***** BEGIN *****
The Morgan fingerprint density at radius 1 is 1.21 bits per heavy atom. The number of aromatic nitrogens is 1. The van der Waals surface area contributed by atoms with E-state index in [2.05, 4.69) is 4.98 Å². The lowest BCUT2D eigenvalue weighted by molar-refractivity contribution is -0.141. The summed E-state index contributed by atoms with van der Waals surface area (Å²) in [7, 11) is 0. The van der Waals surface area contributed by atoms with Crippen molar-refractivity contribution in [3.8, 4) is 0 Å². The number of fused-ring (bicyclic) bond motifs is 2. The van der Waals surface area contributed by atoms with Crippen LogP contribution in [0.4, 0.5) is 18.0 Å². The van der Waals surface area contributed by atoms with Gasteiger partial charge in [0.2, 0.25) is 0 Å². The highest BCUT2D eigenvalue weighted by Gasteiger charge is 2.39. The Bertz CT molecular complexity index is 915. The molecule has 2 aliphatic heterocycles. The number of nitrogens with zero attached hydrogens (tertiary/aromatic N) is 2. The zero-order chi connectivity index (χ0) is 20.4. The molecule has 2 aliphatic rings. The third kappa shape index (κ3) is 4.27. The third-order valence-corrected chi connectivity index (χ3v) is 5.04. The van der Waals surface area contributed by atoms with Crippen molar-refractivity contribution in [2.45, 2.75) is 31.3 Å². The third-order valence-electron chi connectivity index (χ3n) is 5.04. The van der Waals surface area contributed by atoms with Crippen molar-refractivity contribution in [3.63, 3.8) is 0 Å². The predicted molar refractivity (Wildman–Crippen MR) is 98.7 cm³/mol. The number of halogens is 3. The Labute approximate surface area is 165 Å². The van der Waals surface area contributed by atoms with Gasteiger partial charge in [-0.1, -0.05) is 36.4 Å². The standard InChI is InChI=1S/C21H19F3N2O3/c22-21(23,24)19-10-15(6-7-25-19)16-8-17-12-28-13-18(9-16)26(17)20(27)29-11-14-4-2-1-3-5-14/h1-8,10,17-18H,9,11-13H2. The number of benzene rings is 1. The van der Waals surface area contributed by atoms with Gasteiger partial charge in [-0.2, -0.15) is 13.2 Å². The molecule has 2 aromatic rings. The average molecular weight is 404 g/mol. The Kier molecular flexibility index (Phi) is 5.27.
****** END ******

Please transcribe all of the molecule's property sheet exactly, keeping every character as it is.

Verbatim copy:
The Morgan fingerprint density at radius 1 is 1.21 bits per heavy atom. The number of aromatic nitrogens is 1. The van der Waals surface area contributed by atoms with E-state index in [2.05, 4.69) is 4.98 Å². The lowest BCUT2D eigenvalue weighted by molar-refractivity contribution is -0.141. The summed E-state index contributed by atoms with van der Waals surface area (Å²) in [7, 11) is 0. The van der Waals surface area contributed by atoms with Crippen molar-refractivity contribution in [3.8, 4) is 0 Å². The number of fused-ring (bicyclic) bond motifs is 2. The van der Waals surface area contributed by atoms with Crippen LogP contribution in [0.4, 0.5) is 18.0 Å². The van der Waals surface area contributed by atoms with Gasteiger partial charge in [0.2, 0.25) is 0 Å². The highest BCUT2D eigenvalue weighted by Gasteiger charge is 2.39. The Bertz CT molecular complexity index is 915. The molecule has 2 aliphatic heterocycles. The number of nitrogens with zero attached hydrogens (tertiary/aromatic N) is 2. The zero-order chi connectivity index (χ0) is 20.4. The molecule has 2 aliphatic rings. The third kappa shape index (κ3) is 4.27. The third-order valence-corrected chi connectivity index (χ3v) is 5.04. The van der Waals surface area contributed by atoms with Crippen molar-refractivity contribution in [2.45, 2.75) is 31.3 Å². The third-order valence-electron chi connectivity index (χ3n) is 5.04. The van der Waals surface area contributed by atoms with Crippen molar-refractivity contribution in [3.63, 3.8) is 0 Å². The predicted molar refractivity (Wildman–Crippen MR) is 98.7 cm³/mol. The number of halogens is 3. The Labute approximate surface area is 165 Å². The van der Waals surface area contributed by atoms with Gasteiger partial charge in [-0.1, -0.05) is 36.4 Å². The standard InChI is InChI=1S/C21H19F3N2O3/c22-21(23,24)19-10-15(6-7-25-19)16-8-17-12-28-13-18(9-16)26(17)20(27)29-11-14-4-2-1-3-5-14/h1-8,10,17-18H,9,11-13H2. The number of benzene rings is 1. The van der Waals surface area contributed by atoms with Gasteiger partial charge in [-0.2, -0.15) is 13.2 Å². The molecule has 2 aromatic rings. The average molecular weight is 404 g/mol. The Kier molecular flexibility index (Phi) is 5.27.